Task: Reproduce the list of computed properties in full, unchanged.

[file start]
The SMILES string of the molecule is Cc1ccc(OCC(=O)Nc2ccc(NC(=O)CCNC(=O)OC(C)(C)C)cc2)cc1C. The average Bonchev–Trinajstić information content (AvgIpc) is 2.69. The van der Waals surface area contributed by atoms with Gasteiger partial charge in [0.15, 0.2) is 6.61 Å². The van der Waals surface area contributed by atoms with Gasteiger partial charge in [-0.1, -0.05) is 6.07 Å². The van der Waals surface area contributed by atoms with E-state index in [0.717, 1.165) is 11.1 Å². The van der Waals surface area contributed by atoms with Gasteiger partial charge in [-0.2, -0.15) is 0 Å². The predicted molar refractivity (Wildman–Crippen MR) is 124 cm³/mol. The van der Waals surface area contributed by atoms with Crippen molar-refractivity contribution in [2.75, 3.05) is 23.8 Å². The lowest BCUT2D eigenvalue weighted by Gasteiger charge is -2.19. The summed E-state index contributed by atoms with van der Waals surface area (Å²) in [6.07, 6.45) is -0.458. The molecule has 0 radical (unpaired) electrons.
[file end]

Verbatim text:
The SMILES string of the molecule is Cc1ccc(OCC(=O)Nc2ccc(NC(=O)CCNC(=O)OC(C)(C)C)cc2)cc1C. The average Bonchev–Trinajstić information content (AvgIpc) is 2.69. The van der Waals surface area contributed by atoms with Gasteiger partial charge in [0.15, 0.2) is 6.61 Å². The van der Waals surface area contributed by atoms with Gasteiger partial charge in [-0.1, -0.05) is 6.07 Å². The van der Waals surface area contributed by atoms with E-state index in [0.717, 1.165) is 11.1 Å². The van der Waals surface area contributed by atoms with Gasteiger partial charge in [-0.2, -0.15) is 0 Å². The predicted molar refractivity (Wildman–Crippen MR) is 124 cm³/mol. The van der Waals surface area contributed by atoms with Crippen molar-refractivity contribution in [2.75, 3.05) is 23.8 Å². The lowest BCUT2D eigenvalue weighted by Gasteiger charge is -2.19. The summed E-state index contributed by atoms with van der Waals surface area (Å²) in [6.07, 6.45) is -0.458. The molecule has 0 radical (unpaired) electrons.